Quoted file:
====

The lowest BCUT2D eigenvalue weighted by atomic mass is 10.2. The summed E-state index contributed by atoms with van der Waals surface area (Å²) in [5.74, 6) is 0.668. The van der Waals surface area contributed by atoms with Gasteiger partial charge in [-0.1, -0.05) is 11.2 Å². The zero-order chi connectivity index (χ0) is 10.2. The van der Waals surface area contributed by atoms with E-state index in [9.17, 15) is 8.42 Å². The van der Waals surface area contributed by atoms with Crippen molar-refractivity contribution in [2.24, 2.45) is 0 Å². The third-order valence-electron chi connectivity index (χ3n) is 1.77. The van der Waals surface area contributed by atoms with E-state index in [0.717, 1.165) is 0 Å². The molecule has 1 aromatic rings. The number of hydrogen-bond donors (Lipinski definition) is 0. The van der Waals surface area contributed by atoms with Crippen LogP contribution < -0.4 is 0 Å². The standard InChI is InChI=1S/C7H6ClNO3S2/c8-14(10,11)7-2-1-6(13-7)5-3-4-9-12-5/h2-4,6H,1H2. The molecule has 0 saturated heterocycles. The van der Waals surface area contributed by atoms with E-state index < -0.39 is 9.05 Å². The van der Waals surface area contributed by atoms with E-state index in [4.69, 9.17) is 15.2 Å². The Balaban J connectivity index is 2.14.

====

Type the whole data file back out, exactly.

The lowest BCUT2D eigenvalue weighted by atomic mass is 10.2. The summed E-state index contributed by atoms with van der Waals surface area (Å²) in [5.74, 6) is 0.668. The van der Waals surface area contributed by atoms with Gasteiger partial charge in [-0.1, -0.05) is 11.2 Å². The zero-order chi connectivity index (χ0) is 10.2. The van der Waals surface area contributed by atoms with E-state index in [9.17, 15) is 8.42 Å². The van der Waals surface area contributed by atoms with Crippen molar-refractivity contribution in [2.24, 2.45) is 0 Å². The third-order valence-electron chi connectivity index (χ3n) is 1.77. The van der Waals surface area contributed by atoms with E-state index in [0.717, 1.165) is 0 Å². The molecule has 1 aromatic rings. The number of hydrogen-bond donors (Lipinski definition) is 0. The van der Waals surface area contributed by atoms with Crippen LogP contribution < -0.4 is 0 Å². The standard InChI is InChI=1S/C7H6ClNO3S2/c8-14(10,11)7-2-1-6(13-7)5-3-4-9-12-5/h2-4,6H,1H2. The molecule has 0 saturated heterocycles. The van der Waals surface area contributed by atoms with E-state index < -0.39 is 9.05 Å². The van der Waals surface area contributed by atoms with E-state index in [4.69, 9.17) is 15.2 Å². The Balaban J connectivity index is 2.14.